But this, in the long-run, is harmful to our communities and to our work of creating a better world. Many of the issues we are trying to address are difficult if not impossible to generate empathy for, due to racial and other dynamics at play. It is unconsciously easier for our donors, most of whom are white, to empathize with certain issues than others, which explains why during the racist incident where Amy Cooper called the police on Christian Cooper (no relation), many people on social media seemed to be more concerned about the dog she was strangling than about the bird-watching Black man whose life she threatened with violence and death.
This is the critical weakness of empathy. We as human beings are programmed to relate to and help people who are most like us. But what if we can’t relate to certain people or communities? Does that mean that they should not be helped? This is why I roll my eyes every time I see a politician say stuff like “My son came out as gay, and it really changed my heart, and therefore I am now supporting marriage equality.” So if your kid isn’t gay, you wouldn’t support LGBTQ rights?
The role of empathy and the lack of it explains why Black trans women continue to be murdered, why immigrant children continue to be kept in cages to this day, why Indigenous/Native Americans continue to face housing discrimination, why disabled people face insurmountable obstacles finding employment. Our society has not prioritized these injustices because we’ve relied on empathy to move people, but people in power often can never empathize with these issues. Politicians, and again, most of them are white, won’t suddenly have their offspring come home one day and say, “Mom, Dad, I’m an undocumented kid fleeing poverty and violence.”
We need to acknowledge that our fundraising strategies have used empathy to center white donors’ feelings and the things they can relate to and care about. And in the short run, it works. People will give more. But in the long run, it is harmful, as it conditions our donors to support only the people, communities, and issues they can understand and feel moved by, and implicitly gives them permission to not worry about the ones they can’t.
The solution we as a sector must embrace is to move from empathy to trust and justice. Trust asks us to believe the people who are most affected by an unjust system, to take their words at value, even if it’s outside our understanding or ability to relate. It also asks us to accept that the solutions proposed by the most marginalized people and communities would have the best chance of succeeding and to act accordingly. Justice demands that we support those who are most affected by injustice, whether we or not we understand or feel empathy for them. It demands the recognition that our thoughts and feelings are secondary, if not irrelevant, to the realities facing many people with whom we will never completely empathize.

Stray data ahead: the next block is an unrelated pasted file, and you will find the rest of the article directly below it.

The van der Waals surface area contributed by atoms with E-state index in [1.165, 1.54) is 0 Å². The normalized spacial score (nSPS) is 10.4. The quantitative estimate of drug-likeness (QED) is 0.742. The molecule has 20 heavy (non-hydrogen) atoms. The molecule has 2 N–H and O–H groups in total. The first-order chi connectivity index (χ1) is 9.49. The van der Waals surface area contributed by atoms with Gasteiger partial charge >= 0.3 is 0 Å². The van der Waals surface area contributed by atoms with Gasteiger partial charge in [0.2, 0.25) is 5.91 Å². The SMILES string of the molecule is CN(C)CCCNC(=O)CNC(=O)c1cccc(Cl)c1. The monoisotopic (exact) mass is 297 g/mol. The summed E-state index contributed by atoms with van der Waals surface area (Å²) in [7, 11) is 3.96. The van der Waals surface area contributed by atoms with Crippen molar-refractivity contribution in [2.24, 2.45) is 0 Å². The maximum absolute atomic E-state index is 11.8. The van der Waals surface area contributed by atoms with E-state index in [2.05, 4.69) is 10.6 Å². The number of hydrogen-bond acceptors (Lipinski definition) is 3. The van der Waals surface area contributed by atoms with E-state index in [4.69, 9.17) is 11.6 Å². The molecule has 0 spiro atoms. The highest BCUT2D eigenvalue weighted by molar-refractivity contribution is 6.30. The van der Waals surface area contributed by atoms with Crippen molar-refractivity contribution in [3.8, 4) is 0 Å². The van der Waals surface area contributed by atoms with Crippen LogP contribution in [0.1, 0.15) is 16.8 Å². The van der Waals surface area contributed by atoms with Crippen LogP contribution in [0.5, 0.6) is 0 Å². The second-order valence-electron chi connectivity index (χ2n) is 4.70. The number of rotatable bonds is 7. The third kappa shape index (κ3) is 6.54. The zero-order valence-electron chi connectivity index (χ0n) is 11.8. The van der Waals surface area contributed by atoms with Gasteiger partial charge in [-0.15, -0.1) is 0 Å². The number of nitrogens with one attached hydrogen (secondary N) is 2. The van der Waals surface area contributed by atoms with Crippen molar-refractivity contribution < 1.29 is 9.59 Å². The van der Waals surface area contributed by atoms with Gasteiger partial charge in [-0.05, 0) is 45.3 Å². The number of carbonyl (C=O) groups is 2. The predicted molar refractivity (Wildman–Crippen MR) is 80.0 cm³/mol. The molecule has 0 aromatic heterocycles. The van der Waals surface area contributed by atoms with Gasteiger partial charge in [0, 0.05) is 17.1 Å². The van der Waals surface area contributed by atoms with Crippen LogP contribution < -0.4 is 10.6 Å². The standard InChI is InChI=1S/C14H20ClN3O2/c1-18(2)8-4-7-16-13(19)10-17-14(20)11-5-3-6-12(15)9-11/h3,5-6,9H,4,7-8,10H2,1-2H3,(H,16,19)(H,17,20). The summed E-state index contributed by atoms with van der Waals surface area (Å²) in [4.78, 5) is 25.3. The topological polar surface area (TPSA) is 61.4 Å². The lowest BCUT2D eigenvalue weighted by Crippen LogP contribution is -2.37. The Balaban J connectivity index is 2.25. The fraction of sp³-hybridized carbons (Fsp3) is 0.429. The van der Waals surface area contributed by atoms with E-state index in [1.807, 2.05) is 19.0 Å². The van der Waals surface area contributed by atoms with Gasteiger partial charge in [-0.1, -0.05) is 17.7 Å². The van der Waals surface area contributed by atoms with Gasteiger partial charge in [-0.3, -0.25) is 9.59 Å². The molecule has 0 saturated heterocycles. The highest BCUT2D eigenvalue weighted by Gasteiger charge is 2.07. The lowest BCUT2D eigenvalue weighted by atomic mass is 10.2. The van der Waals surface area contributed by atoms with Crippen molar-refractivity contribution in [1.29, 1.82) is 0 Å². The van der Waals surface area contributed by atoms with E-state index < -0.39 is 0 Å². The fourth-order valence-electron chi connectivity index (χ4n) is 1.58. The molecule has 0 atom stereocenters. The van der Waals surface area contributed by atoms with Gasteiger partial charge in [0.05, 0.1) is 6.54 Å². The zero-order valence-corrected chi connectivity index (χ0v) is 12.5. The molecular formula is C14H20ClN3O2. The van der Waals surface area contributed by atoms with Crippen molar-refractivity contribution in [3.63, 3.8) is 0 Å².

What does this mean for our fundraising practices? We must reexamine the time that we spend trying to get people, especially donors and others with wealth and power, to understand and empathize as a pre-condition for them to act. We have to figure out how to encourage donors to support the people, communities, and issues that they may never fully or even partially understand. We must get people to do the right things because they are the right and just things to do, not because they make people feel good or feel less bad. And that will be much harder than what we know currently works.
This is not a simple solution. We are caught in a paradox where we need to tug at people’s heart-strings to get funding to help those suffering under injustice and oppression, but by tugging at heart-strings, we condition donors to not care unless their strings are tugged, which further perpetuates injustice and oppression. But we can start by exploring ways to move from empathy to trust, from pity to justice.